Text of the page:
The cockpit of the Atlas.

The cockpit of the Atlas.

Another key feature of the A400M is its computerized “fly-by-wire” flight controls already widely being used on other state of the art civil transport aircraft. Replacing the conventional cables and pulleys by electrical wires linked to the four independent flight control computers which send signals to actuators, not only reduces weight significantly, but also maintenance time, which is crucial when the number of missions taking place are on the high side. This also gives a greater precision to the aircraft’s commands. Furthermore, when in normal flight law, fly-by-wire controls permit the implementation of “flight envelope protection” which, by preventing the aircraft from stalling and ending up in a critical situation, allows the pilot to achieve the aircraft’s optimum performance in a critical escape maneuver by simply pulling the stick back. The fly-by-wire system then manages the whole aircraft configuration. The fly-by-wire flight envelope protection is a great contributor to the survivability of the aircraft in a hostile situation, enabling the aircraft to achieve extreme escape maneuvers, saving money and lives. Thanks to fly-by-wire, the cumbersome central control column can be replaced by light and easy to handle side-stick-controllers, providing the pilots with a free view to the large TV-like screens in front of them, while also allowing for a foldable table to be pulled out as needed.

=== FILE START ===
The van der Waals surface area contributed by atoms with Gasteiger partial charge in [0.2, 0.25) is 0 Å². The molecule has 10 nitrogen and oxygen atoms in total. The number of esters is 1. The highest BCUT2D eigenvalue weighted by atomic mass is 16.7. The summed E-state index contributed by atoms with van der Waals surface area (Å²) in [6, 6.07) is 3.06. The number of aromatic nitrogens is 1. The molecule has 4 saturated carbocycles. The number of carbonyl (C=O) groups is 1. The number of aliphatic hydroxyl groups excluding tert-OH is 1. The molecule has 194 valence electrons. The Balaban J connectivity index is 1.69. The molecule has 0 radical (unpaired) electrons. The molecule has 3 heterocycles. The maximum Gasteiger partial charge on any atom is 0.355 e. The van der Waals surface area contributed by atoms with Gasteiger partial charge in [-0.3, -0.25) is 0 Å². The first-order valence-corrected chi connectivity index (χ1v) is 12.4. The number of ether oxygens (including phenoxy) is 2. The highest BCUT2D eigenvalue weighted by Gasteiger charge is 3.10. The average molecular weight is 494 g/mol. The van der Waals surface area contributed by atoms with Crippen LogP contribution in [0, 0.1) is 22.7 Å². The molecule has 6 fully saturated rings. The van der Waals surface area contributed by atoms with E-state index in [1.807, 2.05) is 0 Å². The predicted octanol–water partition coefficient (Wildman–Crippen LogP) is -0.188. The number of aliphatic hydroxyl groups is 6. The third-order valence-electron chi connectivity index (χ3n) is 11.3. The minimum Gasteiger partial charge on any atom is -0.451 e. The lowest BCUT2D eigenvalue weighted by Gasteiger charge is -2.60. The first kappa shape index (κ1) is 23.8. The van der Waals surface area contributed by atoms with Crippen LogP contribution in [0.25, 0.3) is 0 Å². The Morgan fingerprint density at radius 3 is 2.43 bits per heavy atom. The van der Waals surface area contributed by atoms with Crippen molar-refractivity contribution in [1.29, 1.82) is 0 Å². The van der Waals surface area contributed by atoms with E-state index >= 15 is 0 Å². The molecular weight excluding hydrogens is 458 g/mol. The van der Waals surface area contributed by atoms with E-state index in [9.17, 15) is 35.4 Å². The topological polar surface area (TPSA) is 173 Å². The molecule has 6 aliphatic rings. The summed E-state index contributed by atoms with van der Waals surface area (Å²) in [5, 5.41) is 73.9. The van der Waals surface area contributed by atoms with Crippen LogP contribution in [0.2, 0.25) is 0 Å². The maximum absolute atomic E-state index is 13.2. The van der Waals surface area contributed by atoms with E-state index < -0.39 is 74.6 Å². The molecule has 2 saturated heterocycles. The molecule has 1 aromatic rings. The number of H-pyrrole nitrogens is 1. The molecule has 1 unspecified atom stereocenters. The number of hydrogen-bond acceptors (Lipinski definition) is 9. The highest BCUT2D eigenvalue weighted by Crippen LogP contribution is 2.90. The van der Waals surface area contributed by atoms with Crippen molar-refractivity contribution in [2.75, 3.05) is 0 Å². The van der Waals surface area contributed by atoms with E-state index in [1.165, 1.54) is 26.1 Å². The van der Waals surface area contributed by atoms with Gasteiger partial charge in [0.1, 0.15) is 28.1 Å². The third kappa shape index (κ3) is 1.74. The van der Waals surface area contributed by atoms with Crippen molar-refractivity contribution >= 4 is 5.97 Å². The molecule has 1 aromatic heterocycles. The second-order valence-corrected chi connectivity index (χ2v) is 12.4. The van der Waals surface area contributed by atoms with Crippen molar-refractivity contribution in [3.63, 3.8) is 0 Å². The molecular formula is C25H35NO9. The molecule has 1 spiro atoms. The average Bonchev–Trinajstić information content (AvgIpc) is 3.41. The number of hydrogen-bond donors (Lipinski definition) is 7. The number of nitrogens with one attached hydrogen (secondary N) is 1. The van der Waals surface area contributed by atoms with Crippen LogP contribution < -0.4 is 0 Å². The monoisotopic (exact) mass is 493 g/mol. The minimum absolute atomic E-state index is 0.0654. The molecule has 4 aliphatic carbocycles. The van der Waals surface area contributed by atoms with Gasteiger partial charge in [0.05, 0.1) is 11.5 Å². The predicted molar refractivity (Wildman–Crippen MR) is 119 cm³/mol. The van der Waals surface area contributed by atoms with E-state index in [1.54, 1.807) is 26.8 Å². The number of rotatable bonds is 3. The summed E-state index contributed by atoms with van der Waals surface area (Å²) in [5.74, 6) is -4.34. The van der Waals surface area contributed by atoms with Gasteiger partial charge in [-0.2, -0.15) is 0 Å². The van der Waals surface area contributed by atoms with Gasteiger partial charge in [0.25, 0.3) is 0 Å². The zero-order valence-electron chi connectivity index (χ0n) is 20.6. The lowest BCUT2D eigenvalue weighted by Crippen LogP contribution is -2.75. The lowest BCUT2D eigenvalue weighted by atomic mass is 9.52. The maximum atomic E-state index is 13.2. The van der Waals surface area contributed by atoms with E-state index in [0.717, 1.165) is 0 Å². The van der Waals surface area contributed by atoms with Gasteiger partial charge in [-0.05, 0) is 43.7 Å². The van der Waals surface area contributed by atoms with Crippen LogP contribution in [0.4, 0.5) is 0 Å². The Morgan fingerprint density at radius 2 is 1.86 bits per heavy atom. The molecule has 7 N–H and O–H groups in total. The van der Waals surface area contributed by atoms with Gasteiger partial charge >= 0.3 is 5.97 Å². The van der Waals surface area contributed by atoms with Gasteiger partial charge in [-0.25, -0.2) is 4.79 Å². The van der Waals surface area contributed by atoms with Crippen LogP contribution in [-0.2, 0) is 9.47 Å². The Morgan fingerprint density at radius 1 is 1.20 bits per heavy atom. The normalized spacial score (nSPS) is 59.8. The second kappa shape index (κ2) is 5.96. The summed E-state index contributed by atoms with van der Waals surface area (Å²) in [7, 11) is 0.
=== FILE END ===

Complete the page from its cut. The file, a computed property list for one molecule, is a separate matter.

The A400M has been thoroughly designed to be the most reliable airlifter ever. By using proven Airbus commercial design concept, its availability benefits from high component reliability. Its new maintenance concept, which is largely inspired from commercial civil airliner experience, will translate into a very high dispatch reliability of 98.7 per cent at entry into service. This will greatly reduce the current life cycle costs. Over a total of 12 years operation, the mandatory down time will require the A400M to be on the ground for just 84 days.